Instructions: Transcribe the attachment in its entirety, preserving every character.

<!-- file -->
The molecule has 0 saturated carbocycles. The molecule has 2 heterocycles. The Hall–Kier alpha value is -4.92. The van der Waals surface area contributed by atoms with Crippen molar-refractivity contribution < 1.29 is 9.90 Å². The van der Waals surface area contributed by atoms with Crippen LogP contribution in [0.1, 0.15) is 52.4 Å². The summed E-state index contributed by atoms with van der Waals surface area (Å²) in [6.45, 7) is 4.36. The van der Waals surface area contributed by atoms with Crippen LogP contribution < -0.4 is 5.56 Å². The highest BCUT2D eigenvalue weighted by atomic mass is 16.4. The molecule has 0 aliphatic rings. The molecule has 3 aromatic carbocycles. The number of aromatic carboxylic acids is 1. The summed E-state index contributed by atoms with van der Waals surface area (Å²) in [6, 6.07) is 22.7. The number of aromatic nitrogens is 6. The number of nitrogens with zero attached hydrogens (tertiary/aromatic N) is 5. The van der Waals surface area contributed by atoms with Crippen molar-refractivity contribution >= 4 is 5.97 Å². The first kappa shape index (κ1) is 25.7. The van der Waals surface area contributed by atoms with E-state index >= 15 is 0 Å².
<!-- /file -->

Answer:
The molecule has 0 saturated carbocycles. The molecule has 2 heterocycles. The Hall–Kier alpha value is -4.92. The van der Waals surface area contributed by atoms with Crippen molar-refractivity contribution < 1.29 is 9.90 Å². The van der Waals surface area contributed by atoms with Crippen LogP contribution in [0.1, 0.15) is 52.4 Å². The summed E-state index contributed by atoms with van der Waals surface area (Å²) in [6.45, 7) is 4.36. The van der Waals surface area contributed by atoms with Crippen LogP contribution < -0.4 is 5.56 Å². The highest BCUT2D eigenvalue weighted by atomic mass is 16.4. The molecule has 0 aliphatic rings. The molecule has 3 aromatic carbocycles. The number of aromatic carboxylic acids is 1. The summed E-state index contributed by atoms with van der Waals surface area (Å²) in [6, 6.07) is 22.7. The number of aromatic nitrogens is 6. The number of nitrogens with zero attached hydrogens (tertiary/aromatic N) is 5. The van der Waals surface area contributed by atoms with Crippen molar-refractivity contribution >= 4 is 5.97 Å². The first kappa shape index (κ1) is 25.7. The van der Waals surface area contributed by atoms with E-state index >= 15 is 0 Å².